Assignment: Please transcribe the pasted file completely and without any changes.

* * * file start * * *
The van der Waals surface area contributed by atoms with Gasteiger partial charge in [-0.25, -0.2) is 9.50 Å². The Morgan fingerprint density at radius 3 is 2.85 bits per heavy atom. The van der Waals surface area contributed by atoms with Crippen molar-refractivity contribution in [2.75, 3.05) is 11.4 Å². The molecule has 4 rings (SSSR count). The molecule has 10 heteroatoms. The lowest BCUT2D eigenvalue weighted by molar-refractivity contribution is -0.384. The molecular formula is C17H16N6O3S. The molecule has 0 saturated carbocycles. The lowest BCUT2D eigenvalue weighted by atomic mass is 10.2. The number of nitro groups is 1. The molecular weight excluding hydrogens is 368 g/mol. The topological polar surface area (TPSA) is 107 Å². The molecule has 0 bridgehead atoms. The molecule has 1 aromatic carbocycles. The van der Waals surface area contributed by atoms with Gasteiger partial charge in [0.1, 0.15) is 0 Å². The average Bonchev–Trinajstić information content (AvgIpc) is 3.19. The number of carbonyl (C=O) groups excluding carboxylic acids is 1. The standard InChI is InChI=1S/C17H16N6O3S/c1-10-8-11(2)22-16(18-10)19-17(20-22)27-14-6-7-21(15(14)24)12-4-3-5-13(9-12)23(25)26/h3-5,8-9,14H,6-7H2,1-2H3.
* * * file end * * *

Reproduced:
The van der Waals surface area contributed by atoms with Gasteiger partial charge in [-0.25, -0.2) is 9.50 Å². The Morgan fingerprint density at radius 3 is 2.85 bits per heavy atom. The van der Waals surface area contributed by atoms with Crippen molar-refractivity contribution in [2.75, 3.05) is 11.4 Å². The molecule has 4 rings (SSSR count). The molecule has 10 heteroatoms. The lowest BCUT2D eigenvalue weighted by molar-refractivity contribution is -0.384. The molecular formula is C17H16N6O3S. The molecule has 0 saturated carbocycles. The lowest BCUT2D eigenvalue weighted by atomic mass is 10.2. The number of nitro groups is 1. The molecular weight excluding hydrogens is 368 g/mol. The topological polar surface area (TPSA) is 107 Å². The molecule has 0 bridgehead atoms. The molecule has 1 aromatic carbocycles. The van der Waals surface area contributed by atoms with Gasteiger partial charge in [0.1, 0.15) is 0 Å². The average Bonchev–Trinajstić information content (AvgIpc) is 3.19. The number of carbonyl (C=O) groups excluding carboxylic acids is 1. The standard InChI is InChI=1S/C17H16N6O3S/c1-10-8-11(2)22-16(18-10)19-17(20-22)27-14-6-7-21(15(14)24)12-4-3-5-13(9-12)23(25)26/h3-5,8-9,14H,6-7H2,1-2H3.